Although our crew loves making our tried and true cheese such as Ragged Point and Cabrillo, they also enjoy the "slower" times of year when they have time to get creative and experiment inside the creamery.
The week between the Christmas and New Years holidays, our crew decided to revisit an old friend and do a test batch of cultured butter.
A brief backstory...
Ryan, our director of operations, is very passionate about cheese and butter. So passionate that he makes his own at home. Inspired after a trip in the 90's to Brittany, France, Ryan started making butter at home and soon after joining us at Stepladder decided to make a few test batches in the creamery.
"French butter is some of the best in the world, especially that from Brittany," said Ryan. "It's a pretty rural area; I went to some traditional farms and learned from people who have been using recipes passed down from generations in the family. It's also a seaside community with some of the most delicious seafood dishes including fresh mussels in a garlic, butter sauce that was just utterly divine! I got a taste for French butter and was inspired to find a way to bring it to Stepladder."
(Pictured above is Ryan (far right) and crew helping instal brewery equipment in Brittany, France. This was the purpose of his visit back in 1999, but he ended up gaining his passion for French butter.)
We made a very small batch of butter, by hand, a few years back. Everyone on staff loved the butter; it was a true labor of love, but just became too time intensive for our small team, especially during busy times including milking and kidding season on the farm.
We thought it was a one-time thing until now...
Making European-style cultured butter
The purchase of a state-of-the-art stainless steel churn in 2021 would help us be able to make butter a product worth bringing back, and hopefully for the foreseeable future.
The main intention for the new churn is to help speed up the process of making our cow's milk fromage blanc cheeses, but it's powerful enough to churn butter, something we made a few years ago and made a lasting impact on our customers.
"We made a small batch of hand-churned butter a few years ago, and we're still hearing from people today asking when we are making more," said Jack Rudolph, Stepladder Creamery owner. "Our butter is salted and creamy with a sour-cream like base. It's a product we wanted to bring back, but didn't want our crew to hate us since it's such a labor-intensive product to make. The new churn helps speed up the process and keeps our crew happy."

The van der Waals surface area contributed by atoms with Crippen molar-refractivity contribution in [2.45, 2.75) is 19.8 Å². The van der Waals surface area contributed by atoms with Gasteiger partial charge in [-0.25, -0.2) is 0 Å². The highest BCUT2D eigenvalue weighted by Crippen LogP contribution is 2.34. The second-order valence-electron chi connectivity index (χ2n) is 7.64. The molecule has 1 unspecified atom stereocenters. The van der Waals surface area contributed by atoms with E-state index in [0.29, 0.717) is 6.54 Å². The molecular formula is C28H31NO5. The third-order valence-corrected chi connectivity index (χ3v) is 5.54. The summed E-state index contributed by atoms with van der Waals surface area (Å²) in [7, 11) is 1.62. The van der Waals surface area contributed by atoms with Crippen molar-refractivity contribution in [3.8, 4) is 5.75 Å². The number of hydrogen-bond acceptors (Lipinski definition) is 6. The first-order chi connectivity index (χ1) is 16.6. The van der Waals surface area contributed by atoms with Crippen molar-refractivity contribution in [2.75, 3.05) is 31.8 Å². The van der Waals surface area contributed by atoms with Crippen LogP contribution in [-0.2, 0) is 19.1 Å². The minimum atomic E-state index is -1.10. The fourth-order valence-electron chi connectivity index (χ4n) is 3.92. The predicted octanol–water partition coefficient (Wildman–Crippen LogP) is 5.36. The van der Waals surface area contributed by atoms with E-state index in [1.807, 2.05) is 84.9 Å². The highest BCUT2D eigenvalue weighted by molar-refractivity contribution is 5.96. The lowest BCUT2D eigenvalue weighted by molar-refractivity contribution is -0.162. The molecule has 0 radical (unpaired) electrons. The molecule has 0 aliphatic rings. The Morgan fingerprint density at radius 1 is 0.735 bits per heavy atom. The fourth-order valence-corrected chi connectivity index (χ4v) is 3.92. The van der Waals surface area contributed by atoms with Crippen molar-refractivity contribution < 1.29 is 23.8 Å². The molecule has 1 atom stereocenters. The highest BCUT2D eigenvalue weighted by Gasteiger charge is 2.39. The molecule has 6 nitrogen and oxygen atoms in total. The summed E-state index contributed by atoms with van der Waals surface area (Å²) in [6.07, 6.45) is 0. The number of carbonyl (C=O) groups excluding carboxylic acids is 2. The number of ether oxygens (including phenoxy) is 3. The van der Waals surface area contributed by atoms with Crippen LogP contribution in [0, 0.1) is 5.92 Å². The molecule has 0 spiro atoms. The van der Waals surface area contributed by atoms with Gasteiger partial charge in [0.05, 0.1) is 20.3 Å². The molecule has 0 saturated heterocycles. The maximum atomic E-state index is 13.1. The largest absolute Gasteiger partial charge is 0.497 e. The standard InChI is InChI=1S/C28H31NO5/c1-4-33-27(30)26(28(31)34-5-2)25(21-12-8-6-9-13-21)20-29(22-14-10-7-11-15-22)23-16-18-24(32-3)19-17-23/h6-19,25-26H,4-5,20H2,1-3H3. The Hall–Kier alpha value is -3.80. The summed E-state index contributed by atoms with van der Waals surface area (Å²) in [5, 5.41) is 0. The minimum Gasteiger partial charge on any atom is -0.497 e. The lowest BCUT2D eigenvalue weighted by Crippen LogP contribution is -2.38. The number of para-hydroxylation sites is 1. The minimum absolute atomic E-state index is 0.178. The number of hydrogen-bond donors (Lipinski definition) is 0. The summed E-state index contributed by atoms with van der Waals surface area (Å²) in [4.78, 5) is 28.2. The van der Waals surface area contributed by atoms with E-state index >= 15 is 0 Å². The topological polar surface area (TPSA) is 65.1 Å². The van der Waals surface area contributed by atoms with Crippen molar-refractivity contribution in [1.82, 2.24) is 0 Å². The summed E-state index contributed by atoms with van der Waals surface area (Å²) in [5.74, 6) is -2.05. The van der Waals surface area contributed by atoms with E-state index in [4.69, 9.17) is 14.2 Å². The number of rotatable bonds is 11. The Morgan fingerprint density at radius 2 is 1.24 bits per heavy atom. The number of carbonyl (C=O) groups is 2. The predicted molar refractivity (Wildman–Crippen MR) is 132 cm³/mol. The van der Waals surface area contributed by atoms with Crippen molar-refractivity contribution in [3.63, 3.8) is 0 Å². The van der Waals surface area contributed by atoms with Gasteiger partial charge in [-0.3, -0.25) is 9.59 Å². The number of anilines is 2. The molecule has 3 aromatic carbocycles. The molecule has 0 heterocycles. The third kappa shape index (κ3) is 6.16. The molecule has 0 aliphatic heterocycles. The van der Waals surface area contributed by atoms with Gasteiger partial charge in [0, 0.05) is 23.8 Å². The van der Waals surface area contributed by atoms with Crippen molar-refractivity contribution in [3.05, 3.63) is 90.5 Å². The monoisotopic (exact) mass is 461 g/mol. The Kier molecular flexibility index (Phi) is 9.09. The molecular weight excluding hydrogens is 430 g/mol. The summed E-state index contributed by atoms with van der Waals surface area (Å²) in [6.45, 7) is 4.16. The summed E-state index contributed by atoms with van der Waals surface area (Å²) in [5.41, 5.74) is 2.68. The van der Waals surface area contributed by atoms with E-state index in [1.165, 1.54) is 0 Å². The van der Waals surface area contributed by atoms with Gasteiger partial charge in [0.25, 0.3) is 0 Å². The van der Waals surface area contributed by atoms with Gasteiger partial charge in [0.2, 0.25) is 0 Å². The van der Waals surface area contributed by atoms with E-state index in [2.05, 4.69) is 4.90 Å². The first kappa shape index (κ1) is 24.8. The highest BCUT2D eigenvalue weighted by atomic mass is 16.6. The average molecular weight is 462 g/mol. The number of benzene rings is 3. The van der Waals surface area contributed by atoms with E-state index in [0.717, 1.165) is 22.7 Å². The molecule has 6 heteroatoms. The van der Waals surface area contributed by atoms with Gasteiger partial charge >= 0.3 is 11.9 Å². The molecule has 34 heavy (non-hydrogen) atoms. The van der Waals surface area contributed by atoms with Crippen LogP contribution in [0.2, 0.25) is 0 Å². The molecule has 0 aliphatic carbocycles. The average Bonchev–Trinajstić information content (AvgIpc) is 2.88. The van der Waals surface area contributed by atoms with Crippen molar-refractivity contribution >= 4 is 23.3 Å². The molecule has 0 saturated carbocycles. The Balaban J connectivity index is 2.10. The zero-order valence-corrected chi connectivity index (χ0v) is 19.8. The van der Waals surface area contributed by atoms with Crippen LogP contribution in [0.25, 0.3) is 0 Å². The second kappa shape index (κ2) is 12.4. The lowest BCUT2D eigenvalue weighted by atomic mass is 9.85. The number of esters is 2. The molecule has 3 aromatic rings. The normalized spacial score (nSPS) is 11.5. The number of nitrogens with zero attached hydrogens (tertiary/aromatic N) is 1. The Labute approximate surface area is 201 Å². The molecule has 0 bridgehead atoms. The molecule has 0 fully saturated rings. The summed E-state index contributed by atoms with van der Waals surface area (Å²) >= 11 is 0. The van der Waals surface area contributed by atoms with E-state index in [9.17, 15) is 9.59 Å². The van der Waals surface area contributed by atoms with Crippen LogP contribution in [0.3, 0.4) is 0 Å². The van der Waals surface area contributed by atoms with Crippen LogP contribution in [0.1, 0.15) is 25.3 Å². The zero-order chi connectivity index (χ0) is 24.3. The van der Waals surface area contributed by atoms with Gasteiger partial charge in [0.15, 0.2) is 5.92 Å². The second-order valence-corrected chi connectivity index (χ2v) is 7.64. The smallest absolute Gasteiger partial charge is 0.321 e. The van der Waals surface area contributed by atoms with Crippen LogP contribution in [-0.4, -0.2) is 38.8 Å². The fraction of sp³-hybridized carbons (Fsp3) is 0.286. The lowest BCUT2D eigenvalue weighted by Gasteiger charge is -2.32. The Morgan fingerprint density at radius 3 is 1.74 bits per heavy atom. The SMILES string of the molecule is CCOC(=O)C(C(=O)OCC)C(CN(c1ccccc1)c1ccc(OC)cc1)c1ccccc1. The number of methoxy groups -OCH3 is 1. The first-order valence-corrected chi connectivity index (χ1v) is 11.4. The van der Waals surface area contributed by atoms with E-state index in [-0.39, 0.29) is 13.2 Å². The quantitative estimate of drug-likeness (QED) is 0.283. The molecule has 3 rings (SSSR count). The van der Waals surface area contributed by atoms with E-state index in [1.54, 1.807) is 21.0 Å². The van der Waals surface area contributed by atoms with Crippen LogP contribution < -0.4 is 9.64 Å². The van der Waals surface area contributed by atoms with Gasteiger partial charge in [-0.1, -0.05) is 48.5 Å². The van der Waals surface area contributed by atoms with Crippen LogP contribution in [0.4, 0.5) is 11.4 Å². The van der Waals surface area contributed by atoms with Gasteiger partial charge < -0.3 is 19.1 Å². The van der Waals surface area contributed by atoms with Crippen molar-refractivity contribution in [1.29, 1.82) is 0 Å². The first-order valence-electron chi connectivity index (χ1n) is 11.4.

Our butter, like our cheeses, is still made the old fashioned way, but the churn helps speed up parts of the process. We slow culture cream for a week which turns it into beautiful crème fraiche, or sour cream. We then churn it in small batches, work out the buttermilk, and salt it. We form it into 6 oz balls and wrap by hand.
Where can I buy it?
A small supply of cultured butter is now available at farmer's markets throughout California as well as our online store. We always want to sell the freshest products possible, so we're waiting to see how the market reacts before increasing supply.
So, please, give our butter a try; leave a comment below and let us know how you like it! Happy eating!
GERRY Furth-Sides said:
Call the food police! I saw this and purchased it at the Culver City Farmers Market. I savored not one but two “crisps” (Scandinavian flatbread) with this heavenly spread on it when I got home. it took everything in me NOT to do a third.
I am doing a post on it for national Cheese Day. I was so unsettled with the news that CeCe and Mynor are relocating that I heard only half of the very detailed description of the cheese and I had to look up the cheese in general and on your website. The new standard for “bread and butter”
January 24, 2022